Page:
Setting out from the carpark onto Bridport Road, use the zebra crossing to cross in front of the church, then turn right and walk a short way up the road before turning left onto Cornwall Road.

Follow Cornwall Road down past Borough Gardens to a crossroads where it becomes Maumbury Road, and keep following this past Fairfield Carpark until you reach another crossroads, where you can see the grassy hills of Maumbury Rings across from you. Use the crossing to cross Weymouth Avenue, then continue a short way down Maumbury Road.

Just before the railway bridge is a gate on your left leading into Maumbury Rings. Head through this to explore the Rings, a Neolithic henge with a fascinating history.

First built in the late Neolithic period,  around 2,500 BC, the circular earthwork was later used as an amphitheatre by the Ancient Romans, who founded the town of Durnonovaria where Dorchester stands today. Later, the henge was used as a place of public execution in the late 17th and early 18th centuries.

circle made from grassy rings of earth

Step Two – Walk to Dorchester Town Centre

On the opposite side of the field (diagonally left from where you came in) another gate leads out onto Weymouth Avenue (opposite the skate park). Head out the gate and turn right to follow Weymouth Avenue back towards town.

On your right, you’ll pass Brewery Square, a recently redeveloped area with shops, restaurants, and a cinema. Detour into this area for a view of the red brick building and chimney of the historic Eldridge Pope brewery.

When you reach The Junction pub (a large cream building on the other side of the road), cross over and head up Trinity Street, then turn left behind the pub onto The Walks.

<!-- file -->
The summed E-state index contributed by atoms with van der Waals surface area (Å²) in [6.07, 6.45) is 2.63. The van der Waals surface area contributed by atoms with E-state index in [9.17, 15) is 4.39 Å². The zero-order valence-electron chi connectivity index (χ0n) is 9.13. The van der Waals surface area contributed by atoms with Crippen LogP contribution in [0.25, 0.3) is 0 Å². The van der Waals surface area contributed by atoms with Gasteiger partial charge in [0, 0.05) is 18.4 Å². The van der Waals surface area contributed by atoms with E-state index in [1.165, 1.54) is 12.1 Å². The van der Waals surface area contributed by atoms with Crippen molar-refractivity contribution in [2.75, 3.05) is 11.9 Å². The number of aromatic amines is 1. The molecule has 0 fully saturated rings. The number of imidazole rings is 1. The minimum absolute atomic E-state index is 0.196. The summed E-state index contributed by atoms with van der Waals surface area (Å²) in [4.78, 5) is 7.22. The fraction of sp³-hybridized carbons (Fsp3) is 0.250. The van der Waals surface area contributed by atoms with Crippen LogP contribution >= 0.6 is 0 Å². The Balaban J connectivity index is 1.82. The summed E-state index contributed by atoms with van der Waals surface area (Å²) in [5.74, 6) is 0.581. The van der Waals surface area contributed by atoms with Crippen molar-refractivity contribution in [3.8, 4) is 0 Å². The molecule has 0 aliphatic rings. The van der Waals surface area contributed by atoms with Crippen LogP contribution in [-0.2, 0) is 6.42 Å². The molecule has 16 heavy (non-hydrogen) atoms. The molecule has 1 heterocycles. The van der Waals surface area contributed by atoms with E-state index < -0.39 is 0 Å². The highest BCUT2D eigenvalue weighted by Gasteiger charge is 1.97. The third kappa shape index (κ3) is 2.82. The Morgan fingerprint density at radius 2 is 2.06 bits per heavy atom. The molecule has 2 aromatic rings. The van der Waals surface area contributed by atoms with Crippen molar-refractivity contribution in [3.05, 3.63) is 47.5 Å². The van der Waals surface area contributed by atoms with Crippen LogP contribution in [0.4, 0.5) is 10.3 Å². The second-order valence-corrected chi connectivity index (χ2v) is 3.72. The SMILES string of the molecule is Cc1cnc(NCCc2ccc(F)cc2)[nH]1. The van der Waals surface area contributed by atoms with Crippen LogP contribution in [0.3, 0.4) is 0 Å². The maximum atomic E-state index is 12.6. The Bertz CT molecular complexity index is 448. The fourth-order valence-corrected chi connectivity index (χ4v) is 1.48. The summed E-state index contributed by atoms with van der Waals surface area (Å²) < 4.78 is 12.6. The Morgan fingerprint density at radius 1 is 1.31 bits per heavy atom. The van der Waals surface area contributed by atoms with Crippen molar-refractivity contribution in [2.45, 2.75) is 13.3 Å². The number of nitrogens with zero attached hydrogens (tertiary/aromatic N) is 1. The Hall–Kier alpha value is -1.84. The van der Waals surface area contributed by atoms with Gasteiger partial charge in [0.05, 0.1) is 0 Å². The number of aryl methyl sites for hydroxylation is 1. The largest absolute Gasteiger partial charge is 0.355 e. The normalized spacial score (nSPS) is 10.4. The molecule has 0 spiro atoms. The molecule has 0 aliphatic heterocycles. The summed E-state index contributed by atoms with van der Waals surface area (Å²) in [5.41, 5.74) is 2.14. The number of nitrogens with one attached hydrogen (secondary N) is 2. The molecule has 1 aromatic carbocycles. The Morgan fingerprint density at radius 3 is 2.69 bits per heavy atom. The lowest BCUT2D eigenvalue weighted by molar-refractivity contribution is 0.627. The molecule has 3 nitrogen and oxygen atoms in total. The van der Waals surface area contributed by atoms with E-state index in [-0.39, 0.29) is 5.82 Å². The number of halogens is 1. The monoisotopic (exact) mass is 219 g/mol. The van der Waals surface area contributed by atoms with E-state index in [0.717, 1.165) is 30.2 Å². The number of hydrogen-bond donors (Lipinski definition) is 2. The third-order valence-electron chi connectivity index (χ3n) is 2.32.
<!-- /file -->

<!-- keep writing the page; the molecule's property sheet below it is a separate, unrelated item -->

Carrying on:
This tree-lined path follows the route of the original walls of Durnovaria. Sadly the walls no longer remain, but the walk is a pretty one and allows a chance to imagine the size of the original Roman town.

people walking on a path between trees on an overcast day in dorchester dorset
The Walks

Step Three – Borough Gardens

At the end of the path, turn right onto West Walks road, then head through the gate into Borough Gardens.

This is a very pretty public park with an elaborate Victorian clock tower (erected in 1905) and a colourful bandstand, as well as a refreshment kiosk and an excellent play area for children.

bandstand with red pillars nest to a walk path on an overcast day in borough gardens dorchester

At the top right-hand corner of the gardens head out through the gate. Directly across the road in front of you is the only remaining fragment of the Ancient Roman town walls – stones that have been standing since around the 4th century!

Turn back on yourself to walk down Princes Street towards Dorchester town centre. As you pass Somerleigh Road look out for an interesting sculpture next to a small carpark.

very old stone wall with a plack on a grey day
Ancient Roman Walls

Step Four – Walk Up Dorchester High Street